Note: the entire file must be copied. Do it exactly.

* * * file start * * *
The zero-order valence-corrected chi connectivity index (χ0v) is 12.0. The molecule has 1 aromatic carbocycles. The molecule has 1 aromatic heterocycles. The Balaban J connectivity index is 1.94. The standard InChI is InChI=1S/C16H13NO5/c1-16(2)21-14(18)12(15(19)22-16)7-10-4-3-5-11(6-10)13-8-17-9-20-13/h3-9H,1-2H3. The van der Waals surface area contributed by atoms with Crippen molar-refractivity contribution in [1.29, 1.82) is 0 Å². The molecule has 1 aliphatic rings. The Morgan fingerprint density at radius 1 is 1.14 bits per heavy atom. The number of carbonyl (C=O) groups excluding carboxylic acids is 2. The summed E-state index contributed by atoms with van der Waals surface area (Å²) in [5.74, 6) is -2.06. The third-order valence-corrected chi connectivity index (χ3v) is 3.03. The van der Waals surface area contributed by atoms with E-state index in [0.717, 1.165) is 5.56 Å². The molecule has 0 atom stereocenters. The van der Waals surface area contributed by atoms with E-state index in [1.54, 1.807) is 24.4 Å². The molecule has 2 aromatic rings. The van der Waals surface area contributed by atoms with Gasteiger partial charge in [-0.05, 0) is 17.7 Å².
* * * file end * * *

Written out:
The zero-order valence-corrected chi connectivity index (χ0v) is 12.0. The molecule has 1 aromatic carbocycles. The molecule has 1 aromatic heterocycles. The Balaban J connectivity index is 1.94. The standard InChI is InChI=1S/C16H13NO5/c1-16(2)21-14(18)12(15(19)22-16)7-10-4-3-5-11(6-10)13-8-17-9-20-13/h3-9H,1-2H3. The van der Waals surface area contributed by atoms with Crippen molar-refractivity contribution in [1.29, 1.82) is 0 Å². The molecule has 1 aliphatic rings. The Morgan fingerprint density at radius 1 is 1.14 bits per heavy atom. The number of carbonyl (C=O) groups excluding carboxylic acids is 2. The summed E-state index contributed by atoms with van der Waals surface area (Å²) in [5.74, 6) is -2.06. The third-order valence-corrected chi connectivity index (χ3v) is 3.03. The van der Waals surface area contributed by atoms with E-state index in [0.717, 1.165) is 5.56 Å². The molecule has 0 atom stereocenters. The van der Waals surface area contributed by atoms with E-state index in [1.54, 1.807) is 24.4 Å². The molecule has 2 aromatic rings. The van der Waals surface area contributed by atoms with Gasteiger partial charge in [-0.05, 0) is 17.7 Å².